The moist membrane that lines the under surface of the eyelids and covers the "white" part of the eye (up to the circular margin of the cornea) is called conjunctiva. Any inflammation of this membrane is therefore called conjunctivitis. There are several forms of conjunctivitis, but the most common kind is infective conjunctivitis. In some parts, the infection is popularly known as "pinkeye" because it turns the whites of the eyes pink.
When caused by bacteria, the eye often discharges a thick white or yellow pus, and the infection spreads rapidly from person to person by hand-to-eye contact. Because the infection is caused by a germ (carried by contaminated fingers, towel, or handkerchief) both eyes are often involved. The disease is most common in children and young adults. Often several in the same household or school are affected, the disease being easily communicated. The course of the disease when not treated is ten to fourteen days.
To avoid transmitting it, doctors advise that patients should not share face cloths or towels, and should wash their hands frequently, especially after touching their eyes. Sharing cosmetics is often a source of infection among teenage girls. An ophthalmologist will prescribe appropriate medications, which should clear the condition quickly.
Conjunctivitis is basically an inflammation of the mucous membranes around the eyes, and can be caused by several things besides bacterial infection. When caused by viruses – such as those of influenza – the eyes become red and water excessively, but there is little discharge; the condition is often accompanied by a fever and sore throat. Later, the discharge contains more mucus and, in severe cases, a mixture of mucus and pus. The patient complains of scratching, burning, and smarting sensations in the eyelids. Exposure to light may increase the discomfort. Warm eye compresses may give relief, but there is no prescribed medication because viruses are not sensitive to antibiotics. Once again, cosmetics are a frequent means of spreading the infection.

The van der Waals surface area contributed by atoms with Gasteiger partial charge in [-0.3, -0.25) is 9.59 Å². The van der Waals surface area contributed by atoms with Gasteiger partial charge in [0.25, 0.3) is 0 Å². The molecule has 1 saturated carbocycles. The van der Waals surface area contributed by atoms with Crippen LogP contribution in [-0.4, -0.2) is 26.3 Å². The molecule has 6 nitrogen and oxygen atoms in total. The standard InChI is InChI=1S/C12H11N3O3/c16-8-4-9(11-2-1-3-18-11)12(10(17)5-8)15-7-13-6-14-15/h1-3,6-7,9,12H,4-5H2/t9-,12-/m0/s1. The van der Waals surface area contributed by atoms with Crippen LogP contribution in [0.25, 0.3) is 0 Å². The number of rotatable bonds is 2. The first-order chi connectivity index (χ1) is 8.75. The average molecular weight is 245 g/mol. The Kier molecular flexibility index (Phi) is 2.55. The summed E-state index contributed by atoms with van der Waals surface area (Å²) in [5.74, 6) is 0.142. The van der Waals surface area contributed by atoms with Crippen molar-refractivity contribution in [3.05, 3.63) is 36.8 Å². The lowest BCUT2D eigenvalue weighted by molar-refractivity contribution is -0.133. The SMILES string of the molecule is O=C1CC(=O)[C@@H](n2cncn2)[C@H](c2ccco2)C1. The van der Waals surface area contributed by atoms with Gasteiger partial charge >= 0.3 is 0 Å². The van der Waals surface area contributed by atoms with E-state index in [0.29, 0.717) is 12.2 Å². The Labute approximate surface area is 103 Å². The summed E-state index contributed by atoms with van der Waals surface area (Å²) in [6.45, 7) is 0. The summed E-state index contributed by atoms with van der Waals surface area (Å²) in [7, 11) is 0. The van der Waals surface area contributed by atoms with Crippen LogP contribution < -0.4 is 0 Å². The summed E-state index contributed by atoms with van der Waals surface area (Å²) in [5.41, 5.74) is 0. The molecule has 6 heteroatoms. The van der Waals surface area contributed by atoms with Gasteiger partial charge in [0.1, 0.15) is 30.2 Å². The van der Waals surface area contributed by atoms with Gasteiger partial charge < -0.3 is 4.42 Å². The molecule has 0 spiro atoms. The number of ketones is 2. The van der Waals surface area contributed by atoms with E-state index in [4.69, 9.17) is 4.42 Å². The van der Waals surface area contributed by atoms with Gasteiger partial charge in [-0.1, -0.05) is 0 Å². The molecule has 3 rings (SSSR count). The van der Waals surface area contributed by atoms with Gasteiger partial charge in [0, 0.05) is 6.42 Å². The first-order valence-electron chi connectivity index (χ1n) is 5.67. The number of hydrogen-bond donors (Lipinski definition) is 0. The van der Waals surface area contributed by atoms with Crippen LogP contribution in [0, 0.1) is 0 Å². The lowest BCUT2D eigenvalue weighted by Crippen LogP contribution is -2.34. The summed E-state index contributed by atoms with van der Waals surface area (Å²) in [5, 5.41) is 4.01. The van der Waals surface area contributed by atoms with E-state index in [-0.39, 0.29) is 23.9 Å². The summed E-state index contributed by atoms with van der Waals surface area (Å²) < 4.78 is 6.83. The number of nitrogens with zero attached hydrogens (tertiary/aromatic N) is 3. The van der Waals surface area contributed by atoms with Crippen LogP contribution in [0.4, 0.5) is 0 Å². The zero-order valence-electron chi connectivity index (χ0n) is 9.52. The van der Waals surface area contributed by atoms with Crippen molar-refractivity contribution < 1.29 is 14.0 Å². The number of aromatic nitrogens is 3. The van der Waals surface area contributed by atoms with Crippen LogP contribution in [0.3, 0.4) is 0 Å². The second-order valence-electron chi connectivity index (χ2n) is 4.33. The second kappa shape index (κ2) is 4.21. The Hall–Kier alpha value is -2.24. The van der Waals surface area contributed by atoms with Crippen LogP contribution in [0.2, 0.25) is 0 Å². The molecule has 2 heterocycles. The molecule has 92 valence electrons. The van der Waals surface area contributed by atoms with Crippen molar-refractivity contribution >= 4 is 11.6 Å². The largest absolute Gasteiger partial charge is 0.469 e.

Asthma and other allergies may also trigger conjunctivitis, which in this case may make the eyes water, cause intense itching, and produce swollen eyelids and a sticky discharge. Antihistamines and eye drops, as well as ice packs and cold compresses, may alleviate allergic conjunctivitis. Certain seasonal allergies respond to special antiallergy medicines. An additional form of allergy may develop in response to contact lenses or the solutions used to care for them.
Finally, certain chemicals – including pesticides, air pollutants, and chlorine – may also cause conjunctivitis. The best way to deal with chemical irritants is to protect the eyes by wearing goggles or to flush the irritants out of the eyes immediately after being exposed to them.